In the '50s and '60s, when I was growing up, air travel was a luxury. People dressed up as if going to church. There were lots of empty seats, so on night flights you could often get a row of three together and sprawl out. There was ample legroom, and full meals were served in coach.
My family and I were able to take vacations by plane only because my dad worked for an airline, and we flew on company passes when space was available. Since planes were typically only half full, we nearly always got seats on our chosen flights. But we were some of the lucky few.
Flying was a luxury because it was expensive, and it was expensive largely because of detailed federal economic regulations governing how air carriers could operate and, importantly, what they could charge. The government treated airlines as a kind of public utility and regulated them under the rationale that dog-eat-dog competition would threaten profitability and lead to skimping on safety.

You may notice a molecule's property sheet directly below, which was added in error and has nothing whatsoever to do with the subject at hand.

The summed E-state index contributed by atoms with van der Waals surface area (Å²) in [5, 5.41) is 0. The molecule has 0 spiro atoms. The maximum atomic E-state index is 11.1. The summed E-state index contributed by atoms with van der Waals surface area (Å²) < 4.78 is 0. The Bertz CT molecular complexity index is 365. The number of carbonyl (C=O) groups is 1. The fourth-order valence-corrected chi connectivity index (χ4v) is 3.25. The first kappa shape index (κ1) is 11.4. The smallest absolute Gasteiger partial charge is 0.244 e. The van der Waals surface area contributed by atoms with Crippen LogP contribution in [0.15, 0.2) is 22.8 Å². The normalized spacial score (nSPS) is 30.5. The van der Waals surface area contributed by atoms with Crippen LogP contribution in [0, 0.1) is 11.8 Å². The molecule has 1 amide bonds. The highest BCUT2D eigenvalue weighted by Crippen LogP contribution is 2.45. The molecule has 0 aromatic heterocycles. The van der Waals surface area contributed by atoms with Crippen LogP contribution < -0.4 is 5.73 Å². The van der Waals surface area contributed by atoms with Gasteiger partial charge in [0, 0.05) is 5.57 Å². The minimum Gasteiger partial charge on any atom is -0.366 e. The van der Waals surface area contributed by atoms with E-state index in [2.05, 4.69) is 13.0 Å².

Back then, the Civil Aeronautics Board (CAB) allowed only one or two airlines to serve a given route. It also unilaterally set airfare rates, seeking to keep them high enough for the airlines to stay safely in business. No price competition was allowed, which meant no incentive for carriers to seek out greater efficiencies and pass the savings to consumers. Economists described the situation as a government-sponsored airline cartel.
The result was a huge amount of waste—and a mode of travel that was out of reach for millions of people. In 1977, the year before deregulation, only a quarter of adult Americans took a trip by air, compared with nearly half in 2017. And only 63 percent had ever flown in 1977, compared with 88 percent today.
The Airline Deregulation Act of 1978 laid the groundwork for all these restrictions to be swept away. If you've set foot on a commercial airplane in the last four decades, you probably have that law—and the many people who pushed for it—to thank.